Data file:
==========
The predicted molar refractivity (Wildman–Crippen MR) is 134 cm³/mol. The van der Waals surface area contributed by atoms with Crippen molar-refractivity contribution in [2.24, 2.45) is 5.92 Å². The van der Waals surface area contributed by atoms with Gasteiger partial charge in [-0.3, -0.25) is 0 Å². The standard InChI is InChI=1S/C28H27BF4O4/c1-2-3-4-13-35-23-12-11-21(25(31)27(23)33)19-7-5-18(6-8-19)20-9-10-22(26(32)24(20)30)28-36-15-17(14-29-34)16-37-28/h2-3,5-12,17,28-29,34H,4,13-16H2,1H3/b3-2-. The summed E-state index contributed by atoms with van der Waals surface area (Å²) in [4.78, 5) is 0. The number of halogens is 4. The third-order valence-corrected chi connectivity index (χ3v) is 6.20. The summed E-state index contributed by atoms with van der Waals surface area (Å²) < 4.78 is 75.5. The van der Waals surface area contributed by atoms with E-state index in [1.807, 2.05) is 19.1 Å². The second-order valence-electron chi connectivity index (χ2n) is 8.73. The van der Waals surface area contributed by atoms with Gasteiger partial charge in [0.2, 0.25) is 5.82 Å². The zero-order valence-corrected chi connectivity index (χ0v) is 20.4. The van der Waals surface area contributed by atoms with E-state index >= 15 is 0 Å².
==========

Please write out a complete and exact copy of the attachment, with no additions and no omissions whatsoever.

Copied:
The predicted molar refractivity (Wildman–Crippen MR) is 134 cm³/mol. The van der Waals surface area contributed by atoms with Crippen molar-refractivity contribution in [2.24, 2.45) is 5.92 Å². The van der Waals surface area contributed by atoms with Gasteiger partial charge in [-0.3, -0.25) is 0 Å². The standard InChI is InChI=1S/C28H27BF4O4/c1-2-3-4-13-35-23-12-11-21(25(31)27(23)33)19-7-5-18(6-8-19)20-9-10-22(26(32)24(20)30)28-36-15-17(14-29-34)16-37-28/h2-3,5-12,17,28-29,34H,4,13-16H2,1H3/b3-2-. The summed E-state index contributed by atoms with van der Waals surface area (Å²) in [4.78, 5) is 0. The number of halogens is 4. The third-order valence-corrected chi connectivity index (χ3v) is 6.20. The summed E-state index contributed by atoms with van der Waals surface area (Å²) < 4.78 is 75.5. The van der Waals surface area contributed by atoms with E-state index in [1.807, 2.05) is 19.1 Å². The second-order valence-electron chi connectivity index (χ2n) is 8.73. The van der Waals surface area contributed by atoms with Gasteiger partial charge in [0.2, 0.25) is 5.82 Å². The zero-order valence-corrected chi connectivity index (χ0v) is 20.4. The van der Waals surface area contributed by atoms with E-state index >= 15 is 0 Å².